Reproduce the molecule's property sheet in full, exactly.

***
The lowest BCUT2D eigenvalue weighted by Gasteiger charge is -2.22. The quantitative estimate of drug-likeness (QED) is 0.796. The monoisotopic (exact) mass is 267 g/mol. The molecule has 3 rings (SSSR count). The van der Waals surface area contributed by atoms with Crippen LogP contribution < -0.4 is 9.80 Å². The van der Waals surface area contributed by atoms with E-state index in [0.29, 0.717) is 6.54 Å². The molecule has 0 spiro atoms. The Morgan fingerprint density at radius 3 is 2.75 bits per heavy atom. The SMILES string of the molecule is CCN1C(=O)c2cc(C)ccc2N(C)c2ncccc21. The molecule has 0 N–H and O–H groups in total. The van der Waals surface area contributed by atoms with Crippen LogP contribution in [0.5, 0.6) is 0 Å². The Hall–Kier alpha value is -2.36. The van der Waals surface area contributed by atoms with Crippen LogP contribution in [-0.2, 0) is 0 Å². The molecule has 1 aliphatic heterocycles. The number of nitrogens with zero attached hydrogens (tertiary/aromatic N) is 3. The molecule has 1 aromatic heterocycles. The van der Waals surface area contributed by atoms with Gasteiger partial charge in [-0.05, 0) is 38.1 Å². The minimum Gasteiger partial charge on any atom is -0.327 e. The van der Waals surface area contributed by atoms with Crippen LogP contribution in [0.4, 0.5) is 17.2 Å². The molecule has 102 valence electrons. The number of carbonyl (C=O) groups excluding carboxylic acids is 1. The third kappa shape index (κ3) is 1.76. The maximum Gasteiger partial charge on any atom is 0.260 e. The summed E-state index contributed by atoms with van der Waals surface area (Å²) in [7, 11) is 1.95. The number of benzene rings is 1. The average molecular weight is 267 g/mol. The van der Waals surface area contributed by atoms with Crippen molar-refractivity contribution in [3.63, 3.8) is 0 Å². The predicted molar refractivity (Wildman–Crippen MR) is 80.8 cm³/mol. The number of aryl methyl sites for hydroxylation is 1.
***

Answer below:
The lowest BCUT2D eigenvalue weighted by Gasteiger charge is -2.22. The quantitative estimate of drug-likeness (QED) is 0.796. The monoisotopic (exact) mass is 267 g/mol. The molecule has 3 rings (SSSR count). The van der Waals surface area contributed by atoms with Crippen LogP contribution < -0.4 is 9.80 Å². The van der Waals surface area contributed by atoms with E-state index in [0.29, 0.717) is 6.54 Å². The molecule has 0 spiro atoms. The Morgan fingerprint density at radius 3 is 2.75 bits per heavy atom. The SMILES string of the molecule is CCN1C(=O)c2cc(C)ccc2N(C)c2ncccc21. The molecule has 0 N–H and O–H groups in total. The van der Waals surface area contributed by atoms with Crippen LogP contribution in [0.5, 0.6) is 0 Å². The Hall–Kier alpha value is -2.36. The van der Waals surface area contributed by atoms with Crippen LogP contribution in [-0.2, 0) is 0 Å². The molecule has 1 aliphatic heterocycles. The number of nitrogens with zero attached hydrogens (tertiary/aromatic N) is 3. The molecule has 1 aromatic heterocycles. The van der Waals surface area contributed by atoms with Gasteiger partial charge in [-0.05, 0) is 38.1 Å². The minimum Gasteiger partial charge on any atom is -0.327 e. The van der Waals surface area contributed by atoms with Crippen LogP contribution in [0.4, 0.5) is 17.2 Å². The molecule has 102 valence electrons. The number of carbonyl (C=O) groups excluding carboxylic acids is 1. The third kappa shape index (κ3) is 1.76. The maximum Gasteiger partial charge on any atom is 0.260 e. The summed E-state index contributed by atoms with van der Waals surface area (Å²) in [7, 11) is 1.95. The number of benzene rings is 1. The average molecular weight is 267 g/mol. The van der Waals surface area contributed by atoms with Crippen molar-refractivity contribution in [3.63, 3.8) is 0 Å². The predicted molar refractivity (Wildman–Crippen MR) is 80.8 cm³/mol. The number of aryl methyl sites for hydroxylation is 1.